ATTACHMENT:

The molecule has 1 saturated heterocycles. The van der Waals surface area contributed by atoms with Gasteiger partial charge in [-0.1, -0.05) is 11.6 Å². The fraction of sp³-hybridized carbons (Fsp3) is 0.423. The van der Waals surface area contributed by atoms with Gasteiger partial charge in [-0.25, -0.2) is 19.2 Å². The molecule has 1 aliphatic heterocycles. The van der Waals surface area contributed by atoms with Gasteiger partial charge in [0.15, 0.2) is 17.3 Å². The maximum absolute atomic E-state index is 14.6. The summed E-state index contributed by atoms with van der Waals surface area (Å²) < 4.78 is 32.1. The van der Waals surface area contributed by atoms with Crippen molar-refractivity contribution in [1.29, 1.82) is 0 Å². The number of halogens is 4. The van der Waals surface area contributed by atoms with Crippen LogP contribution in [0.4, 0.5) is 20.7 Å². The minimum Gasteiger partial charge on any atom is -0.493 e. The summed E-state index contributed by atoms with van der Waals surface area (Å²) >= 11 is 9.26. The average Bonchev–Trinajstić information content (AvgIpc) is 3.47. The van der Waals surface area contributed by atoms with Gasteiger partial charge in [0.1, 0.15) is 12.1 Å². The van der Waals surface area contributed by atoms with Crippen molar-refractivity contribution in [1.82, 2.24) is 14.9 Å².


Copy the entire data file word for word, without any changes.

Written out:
The molecule has 1 saturated heterocycles. The van der Waals surface area contributed by atoms with Gasteiger partial charge in [-0.1, -0.05) is 11.6 Å². The fraction of sp³-hybridized carbons (Fsp3) is 0.423. The van der Waals surface area contributed by atoms with Gasteiger partial charge in [-0.25, -0.2) is 19.2 Å². The molecule has 1 aliphatic heterocycles. The van der Waals surface area contributed by atoms with Gasteiger partial charge in [0.15, 0.2) is 17.3 Å². The maximum absolute atomic E-state index is 14.6. The summed E-state index contributed by atoms with van der Waals surface area (Å²) < 4.78 is 32.1. The van der Waals surface area contributed by atoms with Crippen molar-refractivity contribution in [1.29, 1.82) is 0 Å². The number of halogens is 4. The van der Waals surface area contributed by atoms with Crippen LogP contribution in [0.4, 0.5) is 20.7 Å². The minimum Gasteiger partial charge on any atom is -0.493 e. The summed E-state index contributed by atoms with van der Waals surface area (Å²) >= 11 is 9.26. The average Bonchev–Trinajstić information content (AvgIpc) is 3.47. The van der Waals surface area contributed by atoms with Gasteiger partial charge in [0.1, 0.15) is 12.1 Å². The van der Waals surface area contributed by atoms with Crippen molar-refractivity contribution in [1.82, 2.24) is 14.9 Å².